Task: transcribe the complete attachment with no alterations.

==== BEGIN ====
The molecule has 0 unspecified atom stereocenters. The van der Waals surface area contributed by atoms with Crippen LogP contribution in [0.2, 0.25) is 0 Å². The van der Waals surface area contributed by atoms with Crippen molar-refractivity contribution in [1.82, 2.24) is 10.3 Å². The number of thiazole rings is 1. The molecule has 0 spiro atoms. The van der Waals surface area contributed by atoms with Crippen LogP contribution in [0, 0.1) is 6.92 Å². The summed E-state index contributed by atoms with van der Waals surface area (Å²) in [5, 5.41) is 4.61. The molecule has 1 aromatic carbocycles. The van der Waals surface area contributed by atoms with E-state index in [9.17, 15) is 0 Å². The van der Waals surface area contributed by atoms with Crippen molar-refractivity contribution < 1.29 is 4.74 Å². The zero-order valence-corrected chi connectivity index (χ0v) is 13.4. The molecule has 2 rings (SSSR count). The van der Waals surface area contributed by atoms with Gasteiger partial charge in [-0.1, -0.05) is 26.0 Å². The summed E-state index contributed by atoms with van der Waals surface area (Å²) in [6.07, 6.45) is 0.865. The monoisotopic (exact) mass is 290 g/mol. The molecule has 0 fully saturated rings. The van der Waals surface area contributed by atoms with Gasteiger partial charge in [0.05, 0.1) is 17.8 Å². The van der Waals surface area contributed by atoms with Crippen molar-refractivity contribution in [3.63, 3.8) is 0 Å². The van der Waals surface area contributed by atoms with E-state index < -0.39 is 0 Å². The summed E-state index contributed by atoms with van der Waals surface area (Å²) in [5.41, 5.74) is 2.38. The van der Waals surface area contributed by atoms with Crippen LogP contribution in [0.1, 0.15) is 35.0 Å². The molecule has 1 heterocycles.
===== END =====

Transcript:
The molecule has 0 unspecified atom stereocenters. The van der Waals surface area contributed by atoms with Crippen LogP contribution in [0.2, 0.25) is 0 Å². The van der Waals surface area contributed by atoms with Crippen molar-refractivity contribution in [1.82, 2.24) is 10.3 Å². The number of thiazole rings is 1. The molecule has 0 spiro atoms. The van der Waals surface area contributed by atoms with Crippen LogP contribution in [0, 0.1) is 6.92 Å². The summed E-state index contributed by atoms with van der Waals surface area (Å²) in [5, 5.41) is 4.61. The molecule has 1 aromatic carbocycles. The van der Waals surface area contributed by atoms with E-state index in [9.17, 15) is 0 Å². The van der Waals surface area contributed by atoms with Crippen molar-refractivity contribution < 1.29 is 4.74 Å². The zero-order valence-corrected chi connectivity index (χ0v) is 13.4. The molecule has 2 rings (SSSR count). The van der Waals surface area contributed by atoms with Gasteiger partial charge in [-0.1, -0.05) is 26.0 Å². The summed E-state index contributed by atoms with van der Waals surface area (Å²) in [6.07, 6.45) is 0.865. The monoisotopic (exact) mass is 290 g/mol. The molecule has 0 fully saturated rings. The van der Waals surface area contributed by atoms with Gasteiger partial charge in [0.05, 0.1) is 17.8 Å². The van der Waals surface area contributed by atoms with Crippen molar-refractivity contribution in [3.63, 3.8) is 0 Å². The van der Waals surface area contributed by atoms with E-state index < -0.39 is 0 Å². The summed E-state index contributed by atoms with van der Waals surface area (Å²) in [5.41, 5.74) is 2.38. The van der Waals surface area contributed by atoms with Crippen LogP contribution in [0.1, 0.15) is 35.0 Å². The molecule has 1 heterocycles.